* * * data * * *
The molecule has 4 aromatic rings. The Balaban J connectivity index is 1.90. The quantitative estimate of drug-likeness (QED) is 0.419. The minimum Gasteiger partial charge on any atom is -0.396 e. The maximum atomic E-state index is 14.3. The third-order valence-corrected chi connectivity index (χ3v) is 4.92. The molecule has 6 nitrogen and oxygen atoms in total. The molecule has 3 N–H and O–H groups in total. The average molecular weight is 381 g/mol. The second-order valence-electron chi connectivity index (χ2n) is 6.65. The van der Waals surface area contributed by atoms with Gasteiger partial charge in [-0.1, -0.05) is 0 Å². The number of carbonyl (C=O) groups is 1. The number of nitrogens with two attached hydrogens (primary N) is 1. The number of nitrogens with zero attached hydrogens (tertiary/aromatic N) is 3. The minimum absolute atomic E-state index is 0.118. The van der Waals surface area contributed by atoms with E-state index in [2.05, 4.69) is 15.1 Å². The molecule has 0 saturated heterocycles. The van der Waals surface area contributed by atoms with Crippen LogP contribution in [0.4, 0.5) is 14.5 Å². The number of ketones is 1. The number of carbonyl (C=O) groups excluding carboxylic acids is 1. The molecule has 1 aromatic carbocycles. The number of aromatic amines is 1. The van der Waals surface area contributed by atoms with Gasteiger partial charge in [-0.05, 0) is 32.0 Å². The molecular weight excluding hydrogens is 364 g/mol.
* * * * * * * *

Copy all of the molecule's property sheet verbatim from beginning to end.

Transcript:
The molecule has 4 aromatic rings. The Balaban J connectivity index is 1.90. The quantitative estimate of drug-likeness (QED) is 0.419. The minimum Gasteiger partial charge on any atom is -0.396 e. The maximum atomic E-state index is 14.3. The third-order valence-corrected chi connectivity index (χ3v) is 4.92. The molecule has 6 nitrogen and oxygen atoms in total. The molecule has 3 N–H and O–H groups in total. The average molecular weight is 381 g/mol. The second-order valence-electron chi connectivity index (χ2n) is 6.65. The van der Waals surface area contributed by atoms with Gasteiger partial charge in [-0.1, -0.05) is 0 Å². The number of carbonyl (C=O) groups is 1. The number of nitrogens with two attached hydrogens (primary N) is 1. The number of nitrogens with zero attached hydrogens (tertiary/aromatic N) is 3. The minimum absolute atomic E-state index is 0.118. The van der Waals surface area contributed by atoms with E-state index in [2.05, 4.69) is 15.1 Å². The molecule has 0 saturated heterocycles. The van der Waals surface area contributed by atoms with Crippen LogP contribution in [0.4, 0.5) is 14.5 Å². The number of ketones is 1. The number of carbonyl (C=O) groups excluding carboxylic acids is 1. The molecule has 1 aromatic carbocycles. The number of aromatic amines is 1. The van der Waals surface area contributed by atoms with Gasteiger partial charge in [-0.05, 0) is 32.0 Å². The molecular weight excluding hydrogens is 364 g/mol.